Federal Defender Committed to Improving Hispanic Representation in the Legal Field
Cuauhtemoc Ortega grew up in the working-class neighborhood of La Puente in Los Angeles County, where people he knew sometimes struggled through negative encounters with law enforcement and immigration officials. Now, he leads the Federal Public Defender’s Office representing La Puente and the greater Los Angeles area.
“In our clients, I see myself, my family, my friends, and my neighbors,” Ortega said. “Being able to show our clients compassion is critical in gaining their trust and providing them with the very best representation.”
Ortega made history a year ago by becoming the first Mexican American to head a federal defender office. The Office of the Federal Public Defender for the Central District of California has the nation’s largest federal defender office and encompasses seven counties with a population of over 19 million people.
His father, an immigrant from Mexico, came to California with little money in 1978. He worked various jobs until years later he earned a truck driving license. With steady work as a truck driver for a roofing company, he was able to buy a home for his family.
“My dad taught me the value of hard work,” Ortega said. “I admire the example he and my mom set for me and his courage to leave everything he knew behind and create stability here in the U.S. for our family.”
Ortega is proud of his Mexican heritage. In observance of Hispanic Heritage Month, which runs from Sept. 15 to Oct. 15, he emphasized the need for greater representation of the Hispanic community in the legal field, as well as mentorship for those growing up in underserved communities.
“Many of our clients in the community are Mexican Americans, and it’s important that our office, the criminal defense bar, and the justice system at large reflect the diversity of the public it serves,” he said.
The oldest of three siblings, Ortega was the first in his family to go to college. He attended the University of California, Los Angeles, and then Columbia Law School. Mentors and teachers in high school and college aided Ortega in his journey to a career in law.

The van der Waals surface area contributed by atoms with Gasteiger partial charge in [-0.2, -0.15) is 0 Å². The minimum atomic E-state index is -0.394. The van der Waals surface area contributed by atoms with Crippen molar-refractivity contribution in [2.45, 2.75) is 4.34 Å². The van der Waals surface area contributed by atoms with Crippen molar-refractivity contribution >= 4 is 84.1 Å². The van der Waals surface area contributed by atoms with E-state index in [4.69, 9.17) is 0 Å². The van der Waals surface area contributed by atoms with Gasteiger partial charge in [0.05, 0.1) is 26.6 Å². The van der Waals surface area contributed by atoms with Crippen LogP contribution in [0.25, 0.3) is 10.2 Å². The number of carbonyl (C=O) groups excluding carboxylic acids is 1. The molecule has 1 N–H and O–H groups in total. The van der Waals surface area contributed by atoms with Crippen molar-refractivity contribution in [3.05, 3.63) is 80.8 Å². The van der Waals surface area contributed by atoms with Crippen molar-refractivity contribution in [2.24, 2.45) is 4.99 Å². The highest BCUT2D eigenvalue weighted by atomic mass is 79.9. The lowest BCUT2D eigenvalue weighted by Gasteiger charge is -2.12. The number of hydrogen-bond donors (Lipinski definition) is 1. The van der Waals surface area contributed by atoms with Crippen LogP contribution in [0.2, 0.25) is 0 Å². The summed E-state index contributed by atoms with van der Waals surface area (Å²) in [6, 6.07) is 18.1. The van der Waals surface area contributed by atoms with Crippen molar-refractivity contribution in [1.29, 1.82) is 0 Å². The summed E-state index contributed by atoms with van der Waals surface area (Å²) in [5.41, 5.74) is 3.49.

“I can see in retrospect why so many people in my high school didn’t go to college. It can seem like an unattainable goal, especially if you don’t have support from someone who is knowledgeable about the process,” Ortega said. “I’m thankful that my teachers and counselors invested time in guiding me through the college application and financial aid process.”
Upon finishing law school, Ortega became intrigued by public criminal defense law while observing court proceedings during his clerkship with the late Judge Alicemarie Huber Stotler, of the Central District of California, in 2007-2008.
“I was struck by the passion and professionalism that defenders exuded while presenting in court,” he said. “Now I, too, get to fulfill the constitutional promises owed to those in need. I take an enormous amount of pride and responsibility in my work and push myself to be my very best and stay engaged with the communities we serve.”
Joining the defender office in 2010 as a deputy federal public defender in the Orange County division, Ortega acquired a valued mentor in Amy Karlin, then chief of that division, who taught him important lessons in trying cases and presenting in front of a jury. Honing his skills, Ortega moved through the ranks and eventually became chief deputy federal public defender in 2019.
“Cuauhtemoc’s diverse background has shaped his values and given him an understanding of the challenges the community we serve face,” said Karlin, who is now the Central District’s chief deputy federal public defender. “As a line attorney, he put the clients first by vigorously litigating their cases and treating everyone with respect and kindness. Now as the leader of the office, he ensures that every employee does the same.”
Appointed to head the office during the global pandemic, Ortega had to navigate uncharted territory as the coronavirus posed unprecedented threats to clients’ safety and constitutional rights. The right to counsel for those who cannot afford an attorney is guaranteed under the Sixth Amendment and the Criminal Justice Act.
“The past year has brought many challenges to our office, requiring that we develop solutions that both keep our clients’ cases moving forward while also keeping everyone safe in the process,” Ortega said. “I am honored and humbled that I get to lead an office fervently committed to providing our clients with the highest quality representation even when faced with daunting obstacles.”
Today, Ortega tries to pay his mentorships forward by meeting with students in underrepresented communities, through collaborations with local area bar associations and high schools.
“It’s always rewarding to see students I’ve worked with begin their own careers in the law,” Ortega said. “I hope that by getting into the classroom and working with students, I can help answer some of their questions about higher education and show them that a career in law is possible for them too.”